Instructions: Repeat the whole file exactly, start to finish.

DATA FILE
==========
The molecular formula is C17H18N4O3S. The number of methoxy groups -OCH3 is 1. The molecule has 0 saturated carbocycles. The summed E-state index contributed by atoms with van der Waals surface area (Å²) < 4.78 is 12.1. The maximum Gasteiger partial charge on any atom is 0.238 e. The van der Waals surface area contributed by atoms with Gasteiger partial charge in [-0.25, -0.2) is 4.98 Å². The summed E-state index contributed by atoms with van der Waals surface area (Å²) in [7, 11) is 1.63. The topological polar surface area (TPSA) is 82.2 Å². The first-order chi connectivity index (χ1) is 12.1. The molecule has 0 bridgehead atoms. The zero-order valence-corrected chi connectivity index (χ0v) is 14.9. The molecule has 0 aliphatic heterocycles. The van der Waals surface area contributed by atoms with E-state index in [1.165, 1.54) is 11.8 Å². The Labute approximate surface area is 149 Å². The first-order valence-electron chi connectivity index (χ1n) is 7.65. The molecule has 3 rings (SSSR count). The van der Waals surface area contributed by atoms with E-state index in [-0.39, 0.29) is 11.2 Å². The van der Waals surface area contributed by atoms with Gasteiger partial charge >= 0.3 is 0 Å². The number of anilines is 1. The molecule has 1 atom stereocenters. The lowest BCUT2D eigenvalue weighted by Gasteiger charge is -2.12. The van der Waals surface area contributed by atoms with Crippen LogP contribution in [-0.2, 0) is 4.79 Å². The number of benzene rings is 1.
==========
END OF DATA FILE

The molecular formula is C17H18N4O3S. The number of methoxy groups -OCH3 is 1. The molecule has 0 saturated carbocycles. The summed E-state index contributed by atoms with van der Waals surface area (Å²) < 4.78 is 12.1. The maximum Gasteiger partial charge on any atom is 0.238 e. The van der Waals surface area contributed by atoms with Gasteiger partial charge in [-0.25, -0.2) is 4.98 Å². The summed E-state index contributed by atoms with van der Waals surface area (Å²) in [7, 11) is 1.63. The topological polar surface area (TPSA) is 82.2 Å². The first-order chi connectivity index (χ1) is 12.1. The molecule has 0 bridgehead atoms. The zero-order valence-corrected chi connectivity index (χ0v) is 14.9. The molecule has 0 aliphatic heterocycles. The van der Waals surface area contributed by atoms with E-state index in [1.165, 1.54) is 11.8 Å². The Labute approximate surface area is 149 Å². The first-order valence-electron chi connectivity index (χ1n) is 7.65. The molecule has 3 rings (SSSR count). The van der Waals surface area contributed by atoms with E-state index in [-0.39, 0.29) is 11.2 Å². The van der Waals surface area contributed by atoms with Gasteiger partial charge >= 0.3 is 0 Å². The number of anilines is 1. The molecule has 1 atom stereocenters. The lowest BCUT2D eigenvalue weighted by Gasteiger charge is -2.12. The van der Waals surface area contributed by atoms with Crippen LogP contribution in [-0.2, 0) is 4.79 Å². The number of benzene rings is 1.